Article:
Not everything in the BSkyB garden is rosy, implies Sarah Simon, media analyst at Berenberg Bank. She says that there’s much to worry about in the broadcaster’s latest quarterly numbers, and in fact maintains a ‘SELL’ note anticipating a fall in BSkyB’s share price.
One of her observations concerns Sky’s ARPU which she says has stayed flat, and she says is not helped by the merging of core DTH numbers and “subscribers” to Sky’s NOW TV on-demand offer. “The ARPU on [NOW TV] is so much less than on [DTH] that these figures are virtually meaningless to us now.” The bank goes on to ask why ARPU is staying stuck (at £569 p/a) over the past year, despite a September price increase, 800,000 new ‘paid for’ subscription products and movie rentals that more than doubled in the period.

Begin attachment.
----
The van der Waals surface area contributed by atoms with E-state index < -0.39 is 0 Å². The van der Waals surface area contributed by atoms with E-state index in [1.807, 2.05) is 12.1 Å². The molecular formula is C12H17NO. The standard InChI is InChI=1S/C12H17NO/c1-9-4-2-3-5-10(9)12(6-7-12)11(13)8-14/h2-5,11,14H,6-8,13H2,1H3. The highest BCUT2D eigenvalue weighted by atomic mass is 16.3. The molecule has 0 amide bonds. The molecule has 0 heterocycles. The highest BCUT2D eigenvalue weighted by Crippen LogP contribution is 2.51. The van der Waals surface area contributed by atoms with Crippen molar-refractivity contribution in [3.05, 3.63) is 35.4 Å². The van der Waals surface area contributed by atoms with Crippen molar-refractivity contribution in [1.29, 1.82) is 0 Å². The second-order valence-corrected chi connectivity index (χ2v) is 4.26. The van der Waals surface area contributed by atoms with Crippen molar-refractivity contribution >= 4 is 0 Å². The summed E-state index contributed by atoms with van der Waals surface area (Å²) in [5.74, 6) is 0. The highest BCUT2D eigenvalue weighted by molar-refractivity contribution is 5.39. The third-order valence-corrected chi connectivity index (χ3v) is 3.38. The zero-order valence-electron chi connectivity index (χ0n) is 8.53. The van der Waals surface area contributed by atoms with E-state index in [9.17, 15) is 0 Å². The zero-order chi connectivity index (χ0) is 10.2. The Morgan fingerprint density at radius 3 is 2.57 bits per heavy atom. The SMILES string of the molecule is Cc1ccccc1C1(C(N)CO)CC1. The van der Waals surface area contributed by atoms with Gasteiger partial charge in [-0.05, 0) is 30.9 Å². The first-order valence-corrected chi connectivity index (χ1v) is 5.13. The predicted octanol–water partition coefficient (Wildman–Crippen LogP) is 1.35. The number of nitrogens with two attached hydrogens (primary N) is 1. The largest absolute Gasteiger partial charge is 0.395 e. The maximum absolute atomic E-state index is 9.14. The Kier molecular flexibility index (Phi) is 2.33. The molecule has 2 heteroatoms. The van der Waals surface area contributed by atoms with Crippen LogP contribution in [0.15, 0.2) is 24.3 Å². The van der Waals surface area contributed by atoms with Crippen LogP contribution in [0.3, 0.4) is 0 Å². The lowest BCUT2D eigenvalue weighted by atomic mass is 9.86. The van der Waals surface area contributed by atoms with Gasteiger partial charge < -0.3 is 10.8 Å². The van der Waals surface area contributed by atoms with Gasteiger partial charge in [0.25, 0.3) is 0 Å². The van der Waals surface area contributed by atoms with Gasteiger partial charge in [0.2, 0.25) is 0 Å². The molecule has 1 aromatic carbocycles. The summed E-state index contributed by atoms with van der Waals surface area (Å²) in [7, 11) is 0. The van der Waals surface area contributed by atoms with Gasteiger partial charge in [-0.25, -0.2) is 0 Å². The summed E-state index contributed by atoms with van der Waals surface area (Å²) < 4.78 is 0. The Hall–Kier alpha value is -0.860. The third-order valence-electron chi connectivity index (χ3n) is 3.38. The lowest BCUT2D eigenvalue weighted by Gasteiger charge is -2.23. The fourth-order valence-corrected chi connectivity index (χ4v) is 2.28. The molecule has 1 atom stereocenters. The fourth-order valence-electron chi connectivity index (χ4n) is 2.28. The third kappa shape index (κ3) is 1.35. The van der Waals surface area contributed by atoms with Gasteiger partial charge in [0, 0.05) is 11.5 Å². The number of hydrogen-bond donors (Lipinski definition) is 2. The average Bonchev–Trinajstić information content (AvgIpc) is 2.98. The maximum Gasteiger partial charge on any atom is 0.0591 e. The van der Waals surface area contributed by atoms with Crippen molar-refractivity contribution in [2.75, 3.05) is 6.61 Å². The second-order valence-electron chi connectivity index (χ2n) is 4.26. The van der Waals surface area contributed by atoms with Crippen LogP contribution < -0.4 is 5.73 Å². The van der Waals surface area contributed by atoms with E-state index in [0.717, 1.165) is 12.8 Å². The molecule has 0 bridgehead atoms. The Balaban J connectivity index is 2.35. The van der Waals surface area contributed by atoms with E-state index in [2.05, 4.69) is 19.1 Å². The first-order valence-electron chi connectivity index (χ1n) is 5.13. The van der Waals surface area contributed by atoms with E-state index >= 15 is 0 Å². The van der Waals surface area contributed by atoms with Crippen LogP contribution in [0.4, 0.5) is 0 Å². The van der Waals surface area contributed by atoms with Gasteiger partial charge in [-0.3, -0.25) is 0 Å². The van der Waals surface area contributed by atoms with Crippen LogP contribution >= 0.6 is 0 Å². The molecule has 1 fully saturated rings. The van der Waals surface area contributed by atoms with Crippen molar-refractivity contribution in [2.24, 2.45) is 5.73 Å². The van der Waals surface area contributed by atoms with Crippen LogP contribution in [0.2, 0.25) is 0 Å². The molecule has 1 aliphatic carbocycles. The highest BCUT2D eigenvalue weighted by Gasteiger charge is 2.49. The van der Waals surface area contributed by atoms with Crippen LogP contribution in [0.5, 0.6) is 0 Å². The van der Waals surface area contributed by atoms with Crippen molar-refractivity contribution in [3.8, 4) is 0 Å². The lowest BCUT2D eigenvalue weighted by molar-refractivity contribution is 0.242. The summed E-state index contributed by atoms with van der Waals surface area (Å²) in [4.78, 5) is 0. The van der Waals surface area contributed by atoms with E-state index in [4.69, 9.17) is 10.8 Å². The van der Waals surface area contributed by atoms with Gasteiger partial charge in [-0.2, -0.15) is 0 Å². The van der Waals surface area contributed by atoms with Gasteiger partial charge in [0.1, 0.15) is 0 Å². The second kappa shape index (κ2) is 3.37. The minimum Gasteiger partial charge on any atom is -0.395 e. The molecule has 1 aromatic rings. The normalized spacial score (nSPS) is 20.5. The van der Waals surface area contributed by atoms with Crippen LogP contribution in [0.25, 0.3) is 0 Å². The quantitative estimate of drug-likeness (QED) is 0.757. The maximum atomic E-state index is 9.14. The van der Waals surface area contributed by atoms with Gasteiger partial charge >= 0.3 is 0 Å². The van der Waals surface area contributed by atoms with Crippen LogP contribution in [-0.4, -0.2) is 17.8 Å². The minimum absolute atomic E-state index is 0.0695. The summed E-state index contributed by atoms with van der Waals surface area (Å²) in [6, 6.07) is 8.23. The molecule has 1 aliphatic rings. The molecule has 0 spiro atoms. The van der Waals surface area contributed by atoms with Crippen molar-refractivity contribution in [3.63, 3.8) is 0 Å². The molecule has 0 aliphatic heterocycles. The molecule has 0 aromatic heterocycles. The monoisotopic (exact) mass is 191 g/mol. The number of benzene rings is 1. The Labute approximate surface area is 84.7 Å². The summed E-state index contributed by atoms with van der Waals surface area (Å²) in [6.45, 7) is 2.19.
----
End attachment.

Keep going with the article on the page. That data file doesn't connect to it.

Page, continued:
“So with all this good news, what is going on?” Simon asks. “If we take just the price increase, which management has previously indicated is worth c2 per cent to retail subscription revenues, then one month of this applied to the Q413 ARPU would suggest an ARPU of £573, before the effect of either a) or c). Rather, we have flat ARPU. This implies that discounts are rising, or customers are spinning down (dropping programming tiers, or perhaps switching from DTH to NOW TV).”
Moreover, she is concerned that cost inflation in programming acquisition is a reality, and will become worse as 2013-2014 evolves. First up are the UEFA television rights for the Champions League soccer. Bids are due by November 5th, and the bank expects the winning bid to have to pay extra for the rights which have not risen since 2008. Currently the UK’s free-to-air broadcaster ITV pays about £160 million and BSkyB about £240 million to share the rights to the Champions League coverage. Talk of that sum exploding to nearer €1 billion for the three-year window are not excessive.
This sort of sum will hurt Sky’s bottom line.